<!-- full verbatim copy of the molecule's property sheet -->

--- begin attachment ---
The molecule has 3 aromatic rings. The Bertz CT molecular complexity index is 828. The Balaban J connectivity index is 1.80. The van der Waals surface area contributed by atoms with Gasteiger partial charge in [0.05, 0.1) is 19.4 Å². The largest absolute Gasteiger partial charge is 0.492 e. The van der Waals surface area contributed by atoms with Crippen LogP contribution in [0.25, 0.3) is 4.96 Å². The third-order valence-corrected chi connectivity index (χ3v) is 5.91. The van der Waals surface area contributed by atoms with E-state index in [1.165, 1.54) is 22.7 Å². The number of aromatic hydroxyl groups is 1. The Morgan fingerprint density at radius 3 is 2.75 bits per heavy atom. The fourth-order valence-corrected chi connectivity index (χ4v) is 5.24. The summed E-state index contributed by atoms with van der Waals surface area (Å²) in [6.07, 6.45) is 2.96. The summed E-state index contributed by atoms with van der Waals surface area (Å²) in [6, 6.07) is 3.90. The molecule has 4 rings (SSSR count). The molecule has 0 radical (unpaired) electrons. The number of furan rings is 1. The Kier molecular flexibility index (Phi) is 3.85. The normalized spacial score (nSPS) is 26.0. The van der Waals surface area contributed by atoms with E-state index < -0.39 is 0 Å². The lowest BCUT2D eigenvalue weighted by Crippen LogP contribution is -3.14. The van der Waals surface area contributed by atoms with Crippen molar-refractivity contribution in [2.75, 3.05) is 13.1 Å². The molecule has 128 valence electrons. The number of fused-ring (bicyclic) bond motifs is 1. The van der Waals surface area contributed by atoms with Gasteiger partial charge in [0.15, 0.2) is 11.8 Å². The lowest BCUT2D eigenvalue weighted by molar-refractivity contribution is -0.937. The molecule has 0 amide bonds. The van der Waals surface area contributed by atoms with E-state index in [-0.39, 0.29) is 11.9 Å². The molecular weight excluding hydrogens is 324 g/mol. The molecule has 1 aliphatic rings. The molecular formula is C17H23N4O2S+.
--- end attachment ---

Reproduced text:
The molecule has 3 aromatic rings. The Bertz CT molecular complexity index is 828. The Balaban J connectivity index is 1.80. The van der Waals surface area contributed by atoms with Gasteiger partial charge in [0.05, 0.1) is 19.4 Å². The largest absolute Gasteiger partial charge is 0.492 e. The van der Waals surface area contributed by atoms with Crippen LogP contribution in [0.25, 0.3) is 4.96 Å². The third-order valence-corrected chi connectivity index (χ3v) is 5.91. The van der Waals surface area contributed by atoms with E-state index in [1.165, 1.54) is 22.7 Å². The number of aromatic hydroxyl groups is 1. The Morgan fingerprint density at radius 3 is 2.75 bits per heavy atom. The fourth-order valence-corrected chi connectivity index (χ4v) is 5.24. The summed E-state index contributed by atoms with van der Waals surface area (Å²) in [6.07, 6.45) is 2.96. The summed E-state index contributed by atoms with van der Waals surface area (Å²) in [6, 6.07) is 3.90. The molecule has 4 rings (SSSR count). The molecule has 0 radical (unpaired) electrons. The number of furan rings is 1. The Kier molecular flexibility index (Phi) is 3.85. The normalized spacial score (nSPS) is 26.0. The van der Waals surface area contributed by atoms with E-state index < -0.39 is 0 Å². The lowest BCUT2D eigenvalue weighted by Crippen LogP contribution is -3.14. The van der Waals surface area contributed by atoms with Crippen molar-refractivity contribution in [2.75, 3.05) is 13.1 Å². The molecule has 128 valence electrons. The number of fused-ring (bicyclic) bond motifs is 1. The van der Waals surface area contributed by atoms with Gasteiger partial charge in [0.15, 0.2) is 11.8 Å². The lowest BCUT2D eigenvalue weighted by molar-refractivity contribution is -0.937. The molecule has 0 amide bonds. The van der Waals surface area contributed by atoms with E-state index in [-0.39, 0.29) is 11.9 Å². The molecular weight excluding hydrogens is 324 g/mol. The molecule has 1 aliphatic rings. The molecular formula is C17H23N4O2S+.